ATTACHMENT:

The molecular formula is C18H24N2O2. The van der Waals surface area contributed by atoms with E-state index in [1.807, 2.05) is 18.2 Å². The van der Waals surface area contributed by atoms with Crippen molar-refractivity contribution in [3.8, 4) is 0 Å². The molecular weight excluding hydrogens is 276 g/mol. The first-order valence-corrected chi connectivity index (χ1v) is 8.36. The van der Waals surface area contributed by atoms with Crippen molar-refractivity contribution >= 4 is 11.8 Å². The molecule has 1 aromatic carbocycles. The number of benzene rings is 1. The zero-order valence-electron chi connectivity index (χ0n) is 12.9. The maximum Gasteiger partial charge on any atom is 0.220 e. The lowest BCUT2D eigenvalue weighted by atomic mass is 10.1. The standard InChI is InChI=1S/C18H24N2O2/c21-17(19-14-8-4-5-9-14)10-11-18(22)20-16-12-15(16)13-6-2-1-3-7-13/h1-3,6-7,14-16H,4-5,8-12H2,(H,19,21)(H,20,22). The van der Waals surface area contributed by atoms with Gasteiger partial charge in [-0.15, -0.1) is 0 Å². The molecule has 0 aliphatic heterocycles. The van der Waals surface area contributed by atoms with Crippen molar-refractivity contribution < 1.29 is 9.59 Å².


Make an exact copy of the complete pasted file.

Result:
The molecular formula is C18H24N2O2. The van der Waals surface area contributed by atoms with E-state index in [1.807, 2.05) is 18.2 Å². The van der Waals surface area contributed by atoms with Crippen molar-refractivity contribution in [3.8, 4) is 0 Å². The molecular weight excluding hydrogens is 276 g/mol. The first-order valence-corrected chi connectivity index (χ1v) is 8.36. The van der Waals surface area contributed by atoms with Crippen molar-refractivity contribution >= 4 is 11.8 Å². The molecule has 1 aromatic carbocycles. The number of benzene rings is 1. The zero-order valence-electron chi connectivity index (χ0n) is 12.9. The maximum Gasteiger partial charge on any atom is 0.220 e. The lowest BCUT2D eigenvalue weighted by atomic mass is 10.1. The standard InChI is InChI=1S/C18H24N2O2/c21-17(19-14-8-4-5-9-14)10-11-18(22)20-16-12-15(16)13-6-2-1-3-7-13/h1-3,6-7,14-16H,4-5,8-12H2,(H,19,21)(H,20,22). The van der Waals surface area contributed by atoms with Gasteiger partial charge in [-0.15, -0.1) is 0 Å². The molecule has 0 aliphatic heterocycles. The van der Waals surface area contributed by atoms with Crippen molar-refractivity contribution < 1.29 is 9.59 Å².